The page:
3 JANUARY 1931, Page 19


[To the Editor of the SPECTATOR.]

SIR, I observe letters from Mr. Leonard Woolf and Mr. St. John Ervine on the difficult and supremely important question of B.B.C. controversy. They refer in particular to India and -Russia. I happen to have some interest in the matter, since I was asked by the educational side of the B.B.C. to help to assemble a series of talks upon Africa. They were delivered this autumn. The work and trouble they caused have gone far to convince me that as a vehicle for real argument the B.B.C. is already dead.

In fact, the B.B.C. is a State organization. Speakers may

say this or may say that. The all-important selection of speakers has been made by the B.B.C. That is to say, by the State. That is to say, by the Government. I found myself embroiled over the African series with certain authorities of the Left. It was useless saying that u pamphlet, for instance, had been written by me, was signed by me, and expressed, not even my policy, but the facts so far as I understood them. The critics very truly replied that the pamphlet was being disseminated through State machinery, which is to say at their expense, and that they proposed to protest as loudly as they possibly could. They objected to the bibliography annexed. I pointed out that it had been compiled by the learned African societies ; they replied that the learned African societies were then at fault. Finally, the list of speakers, they said, was biased. I said it represented an outsider's view of a dozen men and women who would make an interesting group to overhear about Africa. Whereupon they drew up and sent to the Press a letter of protest signed by numerous persons for whom I have much respect.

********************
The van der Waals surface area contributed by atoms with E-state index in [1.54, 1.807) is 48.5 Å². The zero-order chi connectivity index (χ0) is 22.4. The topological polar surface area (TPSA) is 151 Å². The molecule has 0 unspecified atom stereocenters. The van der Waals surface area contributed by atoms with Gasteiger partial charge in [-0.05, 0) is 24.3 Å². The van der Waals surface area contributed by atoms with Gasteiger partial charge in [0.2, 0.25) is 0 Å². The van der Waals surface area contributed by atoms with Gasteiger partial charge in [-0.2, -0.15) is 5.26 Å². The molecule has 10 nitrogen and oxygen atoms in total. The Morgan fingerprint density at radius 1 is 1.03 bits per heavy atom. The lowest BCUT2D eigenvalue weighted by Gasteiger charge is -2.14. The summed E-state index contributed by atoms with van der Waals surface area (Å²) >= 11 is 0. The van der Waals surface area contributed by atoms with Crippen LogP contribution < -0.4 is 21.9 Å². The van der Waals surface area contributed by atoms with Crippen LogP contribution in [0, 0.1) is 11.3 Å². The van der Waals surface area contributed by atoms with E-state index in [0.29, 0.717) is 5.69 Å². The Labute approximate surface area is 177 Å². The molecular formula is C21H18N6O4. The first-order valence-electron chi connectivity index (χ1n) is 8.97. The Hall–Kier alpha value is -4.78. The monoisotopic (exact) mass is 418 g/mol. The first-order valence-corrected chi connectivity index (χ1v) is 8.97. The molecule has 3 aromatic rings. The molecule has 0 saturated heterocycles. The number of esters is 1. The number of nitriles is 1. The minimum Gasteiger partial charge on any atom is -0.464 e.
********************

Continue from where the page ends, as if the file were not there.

I have no complaint to make of any kind concerning either the attitude or the action of the signatories. The B.B.C. is a State organization, and is the responsibility of each and every citizen. I have, however, no doubt at all that the long strain of controversy which preceded the final letter to the Press had much to do with subsequent caution on the part of the B.B.C. in the case of India. But the evil is only beginning. The B.B.C. and those who work for it have been plainly warned (and warned by the Left, which is the tragedy of the matter) that a line which does not satisfy everyone will be the occasion of vehement protest on the ground of the responsibility of the State in promulgating certain views. What does this mean ? It means sterility, mediocrity, the dead level. I have seen too many things gutted by public control to have any illusions about the matter. It is, in fact, the reason why we are not Socialists.

—I am, Sir, &c., WALTER ELLIOT. Harwood House, Bonchester Bridge.